Did anyone spot the commitment in both the main parties' conference speeches to create a new workforce of thousands of young people - millions even - paid just £2.73 an hour? Actually the initiative wasn't just spotted but welcomed, alongside promises on zero hours contracts and the National Minimum Wage.
Yes, the conference in Manchester has had a certain air of expectation that Labour will win in 2015. There is not, however, the excitement that one would expect at the Labour conference preceding their entry to government, and Miliband's speech did not inspire in the way a man giving his last speech as Leader of the Opposition should do.
Young people aren't joining political parties at the same rate as they were in the past. They don't vote at local, European or general elections in great numbers. You'd be forgiven for thinking that young people didn't care about politics or the direction of the country. A lot of people did think just that, right up until the Scottish referendum blew that myth out of the water.
At GCSE, I studied Steinbeck and Priestley. My first year at A-Level, I studied Browning, Auden, Fitzgerald and Hosseini. It was only in the second year that I studied Carter and Bronte as well as Marlowe. Work by female authors took up less than a third of my secondary education space - and unequal gender representation is set to increase.
I think it is clear that the majority of people living in Scotland believe in the benefits of free education, of a publicly funded NHS and of socially progressive welfare policies. Many of such ideas originated in a post-war United Kingdom. However, it appears to me that England is the one diverging sharply from this united ideological status quo.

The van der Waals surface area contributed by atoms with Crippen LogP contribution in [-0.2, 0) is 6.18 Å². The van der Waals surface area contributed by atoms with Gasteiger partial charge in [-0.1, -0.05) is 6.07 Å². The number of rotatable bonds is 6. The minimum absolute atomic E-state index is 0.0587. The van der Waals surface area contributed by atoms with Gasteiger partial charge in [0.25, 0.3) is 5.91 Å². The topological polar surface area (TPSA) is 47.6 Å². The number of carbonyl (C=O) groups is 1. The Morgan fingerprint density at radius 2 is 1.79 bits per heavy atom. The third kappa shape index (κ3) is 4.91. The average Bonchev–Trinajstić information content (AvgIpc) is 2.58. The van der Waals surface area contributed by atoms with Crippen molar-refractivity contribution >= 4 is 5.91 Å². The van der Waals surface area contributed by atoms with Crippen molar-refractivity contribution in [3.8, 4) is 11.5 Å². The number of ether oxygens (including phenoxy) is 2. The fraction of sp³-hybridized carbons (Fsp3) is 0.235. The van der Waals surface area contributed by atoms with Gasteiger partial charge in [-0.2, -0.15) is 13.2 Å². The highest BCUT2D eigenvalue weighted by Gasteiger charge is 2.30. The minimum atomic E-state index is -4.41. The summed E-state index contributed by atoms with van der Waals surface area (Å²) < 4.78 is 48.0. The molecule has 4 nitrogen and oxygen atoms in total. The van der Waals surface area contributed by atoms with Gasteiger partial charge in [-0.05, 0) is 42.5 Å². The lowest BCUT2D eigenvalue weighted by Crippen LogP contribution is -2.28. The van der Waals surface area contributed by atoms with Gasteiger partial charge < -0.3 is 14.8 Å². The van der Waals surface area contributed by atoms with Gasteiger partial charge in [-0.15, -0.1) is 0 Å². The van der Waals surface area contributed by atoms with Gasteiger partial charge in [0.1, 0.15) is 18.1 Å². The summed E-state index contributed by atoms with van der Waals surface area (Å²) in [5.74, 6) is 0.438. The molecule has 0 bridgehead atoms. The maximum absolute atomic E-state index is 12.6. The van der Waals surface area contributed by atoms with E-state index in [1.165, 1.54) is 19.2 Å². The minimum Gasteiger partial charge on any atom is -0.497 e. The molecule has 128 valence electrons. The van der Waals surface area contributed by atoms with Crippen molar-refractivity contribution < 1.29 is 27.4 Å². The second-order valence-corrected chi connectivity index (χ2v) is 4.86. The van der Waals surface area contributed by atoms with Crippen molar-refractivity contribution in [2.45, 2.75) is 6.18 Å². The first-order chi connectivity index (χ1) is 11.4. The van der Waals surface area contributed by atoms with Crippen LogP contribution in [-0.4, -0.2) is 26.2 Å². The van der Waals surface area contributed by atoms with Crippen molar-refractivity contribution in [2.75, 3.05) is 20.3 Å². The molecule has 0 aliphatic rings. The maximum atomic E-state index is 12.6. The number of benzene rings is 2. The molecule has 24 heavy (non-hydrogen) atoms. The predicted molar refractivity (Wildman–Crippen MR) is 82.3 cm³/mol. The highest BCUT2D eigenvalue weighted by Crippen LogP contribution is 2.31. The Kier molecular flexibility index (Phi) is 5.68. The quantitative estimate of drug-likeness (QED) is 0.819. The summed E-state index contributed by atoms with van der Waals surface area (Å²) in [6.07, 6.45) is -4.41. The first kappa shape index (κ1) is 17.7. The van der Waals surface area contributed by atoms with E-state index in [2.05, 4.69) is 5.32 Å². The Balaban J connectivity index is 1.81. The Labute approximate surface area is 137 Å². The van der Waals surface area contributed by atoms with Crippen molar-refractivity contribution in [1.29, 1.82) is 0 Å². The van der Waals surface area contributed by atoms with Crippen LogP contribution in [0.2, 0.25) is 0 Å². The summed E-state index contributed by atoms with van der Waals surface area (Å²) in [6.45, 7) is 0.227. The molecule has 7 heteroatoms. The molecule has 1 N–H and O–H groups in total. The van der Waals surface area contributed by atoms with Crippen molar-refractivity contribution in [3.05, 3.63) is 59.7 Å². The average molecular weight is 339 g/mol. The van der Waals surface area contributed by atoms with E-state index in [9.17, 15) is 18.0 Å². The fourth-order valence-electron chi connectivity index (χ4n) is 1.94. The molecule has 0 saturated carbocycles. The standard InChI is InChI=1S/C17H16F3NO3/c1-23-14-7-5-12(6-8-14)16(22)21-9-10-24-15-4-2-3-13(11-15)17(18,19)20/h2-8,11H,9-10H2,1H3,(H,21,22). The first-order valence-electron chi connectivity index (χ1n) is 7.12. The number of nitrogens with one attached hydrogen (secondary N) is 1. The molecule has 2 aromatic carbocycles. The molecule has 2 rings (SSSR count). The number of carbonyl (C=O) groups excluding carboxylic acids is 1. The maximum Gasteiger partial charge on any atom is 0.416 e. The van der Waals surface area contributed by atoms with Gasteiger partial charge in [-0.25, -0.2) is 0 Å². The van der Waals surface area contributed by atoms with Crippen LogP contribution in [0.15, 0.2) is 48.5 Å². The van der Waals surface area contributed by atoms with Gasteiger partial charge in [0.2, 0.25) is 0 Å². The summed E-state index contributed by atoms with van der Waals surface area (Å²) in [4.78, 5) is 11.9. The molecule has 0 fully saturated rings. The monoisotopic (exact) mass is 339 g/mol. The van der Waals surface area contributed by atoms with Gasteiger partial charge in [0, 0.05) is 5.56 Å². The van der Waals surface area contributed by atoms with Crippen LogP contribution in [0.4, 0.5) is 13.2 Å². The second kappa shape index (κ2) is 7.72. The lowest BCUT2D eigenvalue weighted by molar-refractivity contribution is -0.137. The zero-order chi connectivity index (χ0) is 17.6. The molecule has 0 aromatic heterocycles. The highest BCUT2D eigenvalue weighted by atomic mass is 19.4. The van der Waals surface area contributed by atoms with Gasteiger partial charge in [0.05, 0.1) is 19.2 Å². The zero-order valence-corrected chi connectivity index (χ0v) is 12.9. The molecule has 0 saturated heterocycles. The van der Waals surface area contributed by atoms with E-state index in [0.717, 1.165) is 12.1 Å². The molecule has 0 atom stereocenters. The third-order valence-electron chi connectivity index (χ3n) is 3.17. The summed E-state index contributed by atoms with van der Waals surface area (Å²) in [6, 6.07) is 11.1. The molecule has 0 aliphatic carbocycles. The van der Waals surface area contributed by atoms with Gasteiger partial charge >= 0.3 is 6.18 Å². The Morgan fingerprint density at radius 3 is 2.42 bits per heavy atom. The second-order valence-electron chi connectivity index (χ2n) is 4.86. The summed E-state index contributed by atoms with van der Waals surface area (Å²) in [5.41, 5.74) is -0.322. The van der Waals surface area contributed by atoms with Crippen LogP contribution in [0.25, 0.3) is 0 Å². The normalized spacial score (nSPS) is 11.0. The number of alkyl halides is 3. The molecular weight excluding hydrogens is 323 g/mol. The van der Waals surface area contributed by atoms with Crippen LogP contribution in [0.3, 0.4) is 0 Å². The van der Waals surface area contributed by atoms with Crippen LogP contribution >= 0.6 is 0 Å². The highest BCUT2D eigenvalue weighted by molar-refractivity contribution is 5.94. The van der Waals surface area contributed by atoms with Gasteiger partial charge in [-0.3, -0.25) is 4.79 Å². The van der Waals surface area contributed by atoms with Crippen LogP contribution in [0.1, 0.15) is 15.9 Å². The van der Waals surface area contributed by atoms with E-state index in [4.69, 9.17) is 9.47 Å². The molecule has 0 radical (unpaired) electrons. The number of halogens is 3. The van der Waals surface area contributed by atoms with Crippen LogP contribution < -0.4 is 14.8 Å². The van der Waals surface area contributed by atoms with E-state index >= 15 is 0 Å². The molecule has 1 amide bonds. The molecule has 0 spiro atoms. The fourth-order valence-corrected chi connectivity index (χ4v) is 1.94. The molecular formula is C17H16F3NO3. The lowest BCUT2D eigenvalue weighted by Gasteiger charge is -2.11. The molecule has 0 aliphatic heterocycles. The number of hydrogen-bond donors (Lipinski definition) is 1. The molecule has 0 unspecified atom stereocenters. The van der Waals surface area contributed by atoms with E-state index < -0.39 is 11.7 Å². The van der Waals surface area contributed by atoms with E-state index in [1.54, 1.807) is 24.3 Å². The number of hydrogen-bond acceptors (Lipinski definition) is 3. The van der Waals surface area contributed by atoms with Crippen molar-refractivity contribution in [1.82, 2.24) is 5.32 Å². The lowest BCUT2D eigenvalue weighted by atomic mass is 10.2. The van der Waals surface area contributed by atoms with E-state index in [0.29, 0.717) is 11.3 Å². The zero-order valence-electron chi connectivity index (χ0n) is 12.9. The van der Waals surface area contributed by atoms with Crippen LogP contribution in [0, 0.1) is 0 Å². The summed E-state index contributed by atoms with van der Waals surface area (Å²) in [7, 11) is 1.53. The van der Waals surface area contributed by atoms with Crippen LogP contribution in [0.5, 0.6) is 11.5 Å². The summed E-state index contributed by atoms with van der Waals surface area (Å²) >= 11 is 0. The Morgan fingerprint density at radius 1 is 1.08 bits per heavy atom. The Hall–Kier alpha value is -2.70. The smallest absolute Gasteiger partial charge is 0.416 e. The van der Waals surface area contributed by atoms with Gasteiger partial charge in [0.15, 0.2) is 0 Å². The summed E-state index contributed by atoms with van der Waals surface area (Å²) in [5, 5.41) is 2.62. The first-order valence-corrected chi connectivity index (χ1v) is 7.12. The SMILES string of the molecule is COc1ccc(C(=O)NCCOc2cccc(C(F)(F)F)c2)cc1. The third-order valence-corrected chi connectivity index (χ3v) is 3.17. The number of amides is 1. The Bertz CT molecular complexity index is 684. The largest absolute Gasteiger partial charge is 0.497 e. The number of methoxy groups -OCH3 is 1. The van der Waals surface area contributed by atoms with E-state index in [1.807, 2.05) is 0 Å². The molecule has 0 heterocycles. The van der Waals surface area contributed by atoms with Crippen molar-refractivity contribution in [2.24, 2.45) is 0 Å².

The main parties shouldn't be tripping over themselves to out-do UKIP, allowing the far-right to set the debate, and dance to Farage's tune. Instead politicians should be focusing on one of the most neglected demographics, giving what will soon be the people running society a sense of hope and inclusion - regardless of their country of origin. Politicians instead, should be chasing young voters.
On Sunday, I was in London preparing myself to go to Sheffield. I checked the news and the first photo I noticed is of my aunt and cousin along with their children. They were crying. This was scary enough for me to start unconsciously crying. Reading the news, I know that my family have no more homes or are dead.
I, for one, cannot wait for this debate to be over in September. Once, we finally get over this issue, we can finally focus on the real issues - housing, social security, schooling, the NHS, pensions etc. Only when the referendum has concluded we will turn back to these issues and deal with them as a united nation.
With candidates making promises to have a pay-as-you-go gym, a free annual music event or free printer credits, it seems a shame that the elections still fail to capture the attention of the majority of the student population. Students should try to engage more with Guild politics to get the most out of their university experience and ensure that they are fully represented by the best possible candidate.
This Bill is the first step in tackling our youth democracy crisis. We need to equip electoral registration officers with the right tools to make our democracy as strong as possible. This Bill, I suggest, is a leap in the right direction and I very much hope that the Government give it a fair hearing in this Parliamentary Session.